ISPs Will Begin Enforcing "Six Strikes" Piracy Crackdown
Five major American ISP's including AT&T, Verizon, Comcast, Cablevision, and Time Warner Cable have agreed to aid copyright holders by sending a series of notifications to customers — alerting them of their questionable behavior while online. The ISP's themselves will not monitor the activity, and will continue to protect the customer's privacy.
It works like this. Copyright holders will monitor activity across the web and will notify the ISP's of suspicious activity. It is up to that specific ISP to take actions towards the customer. However, instead of taking legal action they will attempt to educate the user.
Strikes one through three are not severe, but are the first attempts to make you aware. If you continue to participate in content theft (third strike) you will be asked to confirm that you saw a message saying that you've been misbehaving on the inter-webs.
Keep in mind that ISP's do not want to turn off your internet connection; so instead of having your house raided by the FBI they've begun a new approach that they deem "educational". This involves tactics like slowing down your internet speed, displaying alerts, redirecting traffic, and even asking you to call them to discuss your naughty behavior.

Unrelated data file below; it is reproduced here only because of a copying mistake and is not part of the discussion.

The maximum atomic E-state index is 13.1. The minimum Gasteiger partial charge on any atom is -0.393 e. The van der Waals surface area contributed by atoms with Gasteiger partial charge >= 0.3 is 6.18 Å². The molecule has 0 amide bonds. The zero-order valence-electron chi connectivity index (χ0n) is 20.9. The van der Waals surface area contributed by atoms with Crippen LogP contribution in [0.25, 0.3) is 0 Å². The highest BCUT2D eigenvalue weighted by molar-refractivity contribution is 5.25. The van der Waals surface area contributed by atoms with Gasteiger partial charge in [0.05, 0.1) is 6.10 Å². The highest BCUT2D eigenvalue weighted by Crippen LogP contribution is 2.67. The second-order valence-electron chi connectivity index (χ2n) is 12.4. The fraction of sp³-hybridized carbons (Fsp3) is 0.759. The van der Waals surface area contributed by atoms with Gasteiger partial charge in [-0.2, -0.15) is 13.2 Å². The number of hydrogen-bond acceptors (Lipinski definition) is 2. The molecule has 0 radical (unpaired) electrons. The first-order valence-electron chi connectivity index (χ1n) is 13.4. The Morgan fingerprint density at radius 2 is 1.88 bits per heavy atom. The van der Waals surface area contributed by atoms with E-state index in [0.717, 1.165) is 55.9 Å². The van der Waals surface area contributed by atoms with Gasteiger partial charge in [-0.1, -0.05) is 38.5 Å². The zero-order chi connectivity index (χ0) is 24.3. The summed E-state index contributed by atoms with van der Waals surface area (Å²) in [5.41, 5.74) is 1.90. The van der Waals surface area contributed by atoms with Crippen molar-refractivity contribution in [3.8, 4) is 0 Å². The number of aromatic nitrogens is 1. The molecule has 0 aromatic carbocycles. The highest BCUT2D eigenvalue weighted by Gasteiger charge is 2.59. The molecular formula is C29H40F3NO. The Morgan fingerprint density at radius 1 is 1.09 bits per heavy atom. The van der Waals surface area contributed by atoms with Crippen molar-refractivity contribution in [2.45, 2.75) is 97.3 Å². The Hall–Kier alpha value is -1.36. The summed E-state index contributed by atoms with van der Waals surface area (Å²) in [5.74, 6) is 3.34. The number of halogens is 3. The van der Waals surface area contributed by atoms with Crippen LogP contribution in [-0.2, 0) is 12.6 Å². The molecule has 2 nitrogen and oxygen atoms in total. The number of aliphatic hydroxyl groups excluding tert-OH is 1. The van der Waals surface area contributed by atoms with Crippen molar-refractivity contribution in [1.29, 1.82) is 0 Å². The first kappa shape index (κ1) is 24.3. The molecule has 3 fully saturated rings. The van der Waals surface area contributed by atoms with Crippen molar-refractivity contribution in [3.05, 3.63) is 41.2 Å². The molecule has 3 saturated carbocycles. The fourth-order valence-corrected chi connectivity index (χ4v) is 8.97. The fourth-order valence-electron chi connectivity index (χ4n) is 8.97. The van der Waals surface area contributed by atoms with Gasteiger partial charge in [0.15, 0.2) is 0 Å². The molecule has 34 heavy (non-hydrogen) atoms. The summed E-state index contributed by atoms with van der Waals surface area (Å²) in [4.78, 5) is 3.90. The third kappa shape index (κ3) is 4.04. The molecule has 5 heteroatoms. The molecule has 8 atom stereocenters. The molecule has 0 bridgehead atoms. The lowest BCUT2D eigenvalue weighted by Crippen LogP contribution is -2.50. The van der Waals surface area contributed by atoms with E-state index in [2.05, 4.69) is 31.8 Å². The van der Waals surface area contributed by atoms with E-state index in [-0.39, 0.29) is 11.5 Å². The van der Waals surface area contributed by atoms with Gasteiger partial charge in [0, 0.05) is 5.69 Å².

It should be noted that ISP's are not being asked to affect emergency services, or any health monitoring systems that may require use of the internet.
They hope that by the sixth strike you will have been distracted, pestered, and "educated" enough to know what is right from wrong. There's a side of me that knows how easy it is to obtain content through illegal avenues, but with subscription services like Rdio, Netflix, Mog, and Hulu you can obtain plenty of music, and video completely legal. It wasn't long ago that services like these were thought to be written in a fairy-tale, but content is more widely, and legally obtainable than it ever has been in the past.